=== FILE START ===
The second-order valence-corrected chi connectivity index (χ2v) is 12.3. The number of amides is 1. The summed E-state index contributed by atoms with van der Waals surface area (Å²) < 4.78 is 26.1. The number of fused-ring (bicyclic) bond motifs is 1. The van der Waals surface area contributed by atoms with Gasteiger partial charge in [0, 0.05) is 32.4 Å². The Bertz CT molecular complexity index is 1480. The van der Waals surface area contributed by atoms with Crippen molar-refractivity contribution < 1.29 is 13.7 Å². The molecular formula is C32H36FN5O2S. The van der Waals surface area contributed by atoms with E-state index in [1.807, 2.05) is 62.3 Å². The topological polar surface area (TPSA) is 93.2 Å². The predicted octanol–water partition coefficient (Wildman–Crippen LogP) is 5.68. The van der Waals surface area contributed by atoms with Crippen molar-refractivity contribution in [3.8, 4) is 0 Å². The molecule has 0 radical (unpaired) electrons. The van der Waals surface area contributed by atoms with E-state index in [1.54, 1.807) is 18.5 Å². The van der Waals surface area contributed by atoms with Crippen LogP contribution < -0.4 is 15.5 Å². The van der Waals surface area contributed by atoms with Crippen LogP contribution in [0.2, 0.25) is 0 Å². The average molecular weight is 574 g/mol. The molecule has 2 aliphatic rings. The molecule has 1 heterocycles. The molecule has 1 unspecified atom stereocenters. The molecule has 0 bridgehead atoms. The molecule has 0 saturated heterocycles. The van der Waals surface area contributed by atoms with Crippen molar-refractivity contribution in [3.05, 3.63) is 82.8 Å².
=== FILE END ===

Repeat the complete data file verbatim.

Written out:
The second-order valence-corrected chi connectivity index (χ2v) is 12.3. The number of amides is 1. The summed E-state index contributed by atoms with van der Waals surface area (Å²) < 4.78 is 26.1. The number of fused-ring (bicyclic) bond motifs is 1. The van der Waals surface area contributed by atoms with Gasteiger partial charge in [0, 0.05) is 32.4 Å². The Bertz CT molecular complexity index is 1480. The van der Waals surface area contributed by atoms with Crippen molar-refractivity contribution < 1.29 is 13.7 Å². The molecular formula is C32H36FN5O2S. The van der Waals surface area contributed by atoms with E-state index in [1.807, 2.05) is 62.3 Å². The topological polar surface area (TPSA) is 93.2 Å². The predicted octanol–water partition coefficient (Wildman–Crippen LogP) is 5.68. The van der Waals surface area contributed by atoms with Crippen molar-refractivity contribution in [3.8, 4) is 0 Å². The molecule has 0 radical (unpaired) electrons. The van der Waals surface area contributed by atoms with E-state index in [1.54, 1.807) is 18.5 Å². The van der Waals surface area contributed by atoms with Crippen LogP contribution < -0.4 is 15.5 Å². The van der Waals surface area contributed by atoms with Crippen LogP contribution in [0.2, 0.25) is 0 Å². The average molecular weight is 574 g/mol. The molecule has 2 aliphatic rings. The molecule has 1 heterocycles. The molecule has 1 unspecified atom stereocenters. The molecule has 0 bridgehead atoms. The molecule has 0 saturated heterocycles. The van der Waals surface area contributed by atoms with Crippen molar-refractivity contribution in [3.05, 3.63) is 82.8 Å².